I like to think I’ve got a good intuitive sense of optimizing my investment dollars, but when people ask me how to apply sound investment principles to their potential investments I find it hard to give more than simple equations I do in my head or scratch out on paper. I also caution people to “review your opportunity cost”.
I think the notion of opportunity cost is critical to investment success. Namely, what opportunities from “plan B” investment are you foresaking to invest in plan A?
My favorite investment shortcut is to simply look at the cost of borrowing X dollars vs the expected return on the investment over a very short and a medium term (5-10 year) horizon. If the expected return is close to the cost of the money (or less than that cost which is now about 8% via equity lines) I generally see it as a bad deal. However, if the expected return is immediate with long term prospects even brighter, such as a rental property with positive cash flow in an appreciating market, then I’m inclined to sign myself up.
Vastly complicating matters are taxes, which vary so much by person, state and circumstance that a great investment for me may be a terrible one for you, and it can even be true that a great investment on December 31 is a poor one on January 1. Due to progressive taxes you need to accurately predict future income (hard) and future tax rates (impossible) to know how all the money will shake out even after a few years.If you are reasonably solvent and can borrow reasonably large sums of money the number of potential investments is enormous, though I generally operate on the assumption that “great investments” are few and far between and bad investments are as common as junk emails. I’m amazed by how many people are sucked into the type of investments (e.g. real estate timeshares) that involve high priced sales staff and expensive pitches, because these generally offer some of the *worst* returns on your money, often even negative returns. Those salespeople need to eat, and in many cases they just ate your lunch. The silly charts that show these as good investments usually avoid the concept of the “present value” of your money (money today is worth FAR more than future money due to interest compounding) and inflate the appreciation rates.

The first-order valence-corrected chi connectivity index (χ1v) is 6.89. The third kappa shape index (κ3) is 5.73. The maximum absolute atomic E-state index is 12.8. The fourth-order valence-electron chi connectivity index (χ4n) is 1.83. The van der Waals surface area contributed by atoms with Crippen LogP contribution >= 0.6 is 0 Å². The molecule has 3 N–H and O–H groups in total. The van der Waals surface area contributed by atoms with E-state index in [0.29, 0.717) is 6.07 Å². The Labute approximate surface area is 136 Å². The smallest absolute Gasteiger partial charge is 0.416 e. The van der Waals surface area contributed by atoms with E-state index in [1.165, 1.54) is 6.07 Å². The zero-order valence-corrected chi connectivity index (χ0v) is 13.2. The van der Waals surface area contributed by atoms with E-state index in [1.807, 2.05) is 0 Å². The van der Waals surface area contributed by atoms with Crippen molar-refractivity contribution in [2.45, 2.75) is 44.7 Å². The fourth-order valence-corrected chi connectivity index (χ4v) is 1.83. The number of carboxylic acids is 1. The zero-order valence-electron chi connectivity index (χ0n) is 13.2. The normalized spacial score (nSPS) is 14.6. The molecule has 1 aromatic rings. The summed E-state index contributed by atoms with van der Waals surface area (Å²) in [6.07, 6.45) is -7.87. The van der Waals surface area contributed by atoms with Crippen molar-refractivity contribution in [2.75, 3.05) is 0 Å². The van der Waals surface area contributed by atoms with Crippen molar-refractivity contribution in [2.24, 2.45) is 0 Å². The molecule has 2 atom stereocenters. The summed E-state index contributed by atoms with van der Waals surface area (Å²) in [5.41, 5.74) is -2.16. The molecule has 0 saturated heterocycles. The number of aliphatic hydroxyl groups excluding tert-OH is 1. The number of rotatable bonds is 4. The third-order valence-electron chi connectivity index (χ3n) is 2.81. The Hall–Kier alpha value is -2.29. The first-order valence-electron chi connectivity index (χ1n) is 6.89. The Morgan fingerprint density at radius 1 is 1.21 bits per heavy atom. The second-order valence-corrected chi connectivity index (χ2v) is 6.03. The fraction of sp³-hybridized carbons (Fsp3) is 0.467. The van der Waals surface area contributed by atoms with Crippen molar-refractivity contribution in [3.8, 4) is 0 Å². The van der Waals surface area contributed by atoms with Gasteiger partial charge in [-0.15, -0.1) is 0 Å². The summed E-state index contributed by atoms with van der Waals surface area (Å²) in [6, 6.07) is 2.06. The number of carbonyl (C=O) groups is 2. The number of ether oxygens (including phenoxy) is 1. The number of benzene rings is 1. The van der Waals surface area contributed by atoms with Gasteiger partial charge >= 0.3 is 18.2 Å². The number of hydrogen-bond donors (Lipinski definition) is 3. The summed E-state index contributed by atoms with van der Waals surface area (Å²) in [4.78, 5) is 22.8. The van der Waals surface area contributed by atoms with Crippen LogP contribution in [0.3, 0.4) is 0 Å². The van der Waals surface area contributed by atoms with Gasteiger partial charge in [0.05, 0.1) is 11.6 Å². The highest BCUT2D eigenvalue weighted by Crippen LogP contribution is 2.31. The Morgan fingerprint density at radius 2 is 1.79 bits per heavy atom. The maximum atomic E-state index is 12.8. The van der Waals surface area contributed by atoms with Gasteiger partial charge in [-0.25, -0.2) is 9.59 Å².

In Hawaii we dragged the kids to a Maui timeshare presentation so I could save $175 on some tickets and I was floored by the intensity of the presentation, which would have included a flight over to Maui had we let it continue (a “free” flight if you bought the timeshare, otherwise we’d have been charged).
We did the same thing in Tennessee timeshares in the Gatlinburg area to save a large amount on Dollywood tix and they were not quite as intense but still had the funny charts which, by ignoring present value and opportunity cost fundamentally distort the investment analysis.
wow, this post got too … long…